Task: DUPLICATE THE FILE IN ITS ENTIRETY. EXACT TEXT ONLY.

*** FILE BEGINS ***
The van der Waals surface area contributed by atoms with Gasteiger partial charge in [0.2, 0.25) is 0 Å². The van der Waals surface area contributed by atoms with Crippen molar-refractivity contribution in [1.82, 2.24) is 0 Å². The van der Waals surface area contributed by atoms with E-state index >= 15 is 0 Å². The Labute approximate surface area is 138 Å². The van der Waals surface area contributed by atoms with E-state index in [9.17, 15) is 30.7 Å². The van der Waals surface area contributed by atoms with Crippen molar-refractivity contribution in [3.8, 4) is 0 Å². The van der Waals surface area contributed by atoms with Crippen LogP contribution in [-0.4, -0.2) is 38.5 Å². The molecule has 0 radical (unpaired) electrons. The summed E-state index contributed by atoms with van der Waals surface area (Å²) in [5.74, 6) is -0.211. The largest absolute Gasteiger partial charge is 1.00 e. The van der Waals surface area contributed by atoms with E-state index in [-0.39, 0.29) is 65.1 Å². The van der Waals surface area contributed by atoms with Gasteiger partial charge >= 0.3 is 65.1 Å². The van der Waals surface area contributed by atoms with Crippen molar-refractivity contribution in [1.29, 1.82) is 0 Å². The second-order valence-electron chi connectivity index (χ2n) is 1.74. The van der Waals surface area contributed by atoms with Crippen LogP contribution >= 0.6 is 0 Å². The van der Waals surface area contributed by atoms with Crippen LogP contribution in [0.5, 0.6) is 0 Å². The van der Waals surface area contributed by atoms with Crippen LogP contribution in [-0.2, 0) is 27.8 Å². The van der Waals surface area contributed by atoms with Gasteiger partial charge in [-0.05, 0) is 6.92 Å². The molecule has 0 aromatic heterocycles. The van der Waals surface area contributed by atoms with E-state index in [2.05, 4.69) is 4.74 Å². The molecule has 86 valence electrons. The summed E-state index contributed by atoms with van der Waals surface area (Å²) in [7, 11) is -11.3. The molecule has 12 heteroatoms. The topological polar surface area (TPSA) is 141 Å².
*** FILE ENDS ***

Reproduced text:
The van der Waals surface area contributed by atoms with Gasteiger partial charge in [0.2, 0.25) is 0 Å². The van der Waals surface area contributed by atoms with Crippen molar-refractivity contribution in [1.82, 2.24) is 0 Å². The van der Waals surface area contributed by atoms with E-state index >= 15 is 0 Å². The Labute approximate surface area is 138 Å². The van der Waals surface area contributed by atoms with E-state index in [9.17, 15) is 30.7 Å². The van der Waals surface area contributed by atoms with Crippen molar-refractivity contribution in [3.8, 4) is 0 Å². The van der Waals surface area contributed by atoms with Crippen LogP contribution in [-0.4, -0.2) is 38.5 Å². The molecule has 0 radical (unpaired) electrons. The summed E-state index contributed by atoms with van der Waals surface area (Å²) in [5.74, 6) is -0.211. The largest absolute Gasteiger partial charge is 1.00 e. The van der Waals surface area contributed by atoms with E-state index in [-0.39, 0.29) is 65.1 Å². The van der Waals surface area contributed by atoms with Gasteiger partial charge >= 0.3 is 65.1 Å². The van der Waals surface area contributed by atoms with Crippen molar-refractivity contribution in [1.29, 1.82) is 0 Å². The second-order valence-electron chi connectivity index (χ2n) is 1.74. The van der Waals surface area contributed by atoms with Crippen LogP contribution >= 0.6 is 0 Å². The van der Waals surface area contributed by atoms with Crippen LogP contribution in [0.5, 0.6) is 0 Å². The van der Waals surface area contributed by atoms with Crippen LogP contribution in [-0.2, 0) is 27.8 Å². The van der Waals surface area contributed by atoms with Gasteiger partial charge in [-0.05, 0) is 6.92 Å². The molecule has 0 aromatic heterocycles. The van der Waals surface area contributed by atoms with E-state index in [2.05, 4.69) is 4.74 Å². The molecule has 86 valence electrons. The summed E-state index contributed by atoms with van der Waals surface area (Å²) in [7, 11) is -11.3. The molecule has 12 heteroatoms. The topological polar surface area (TPSA) is 141 Å².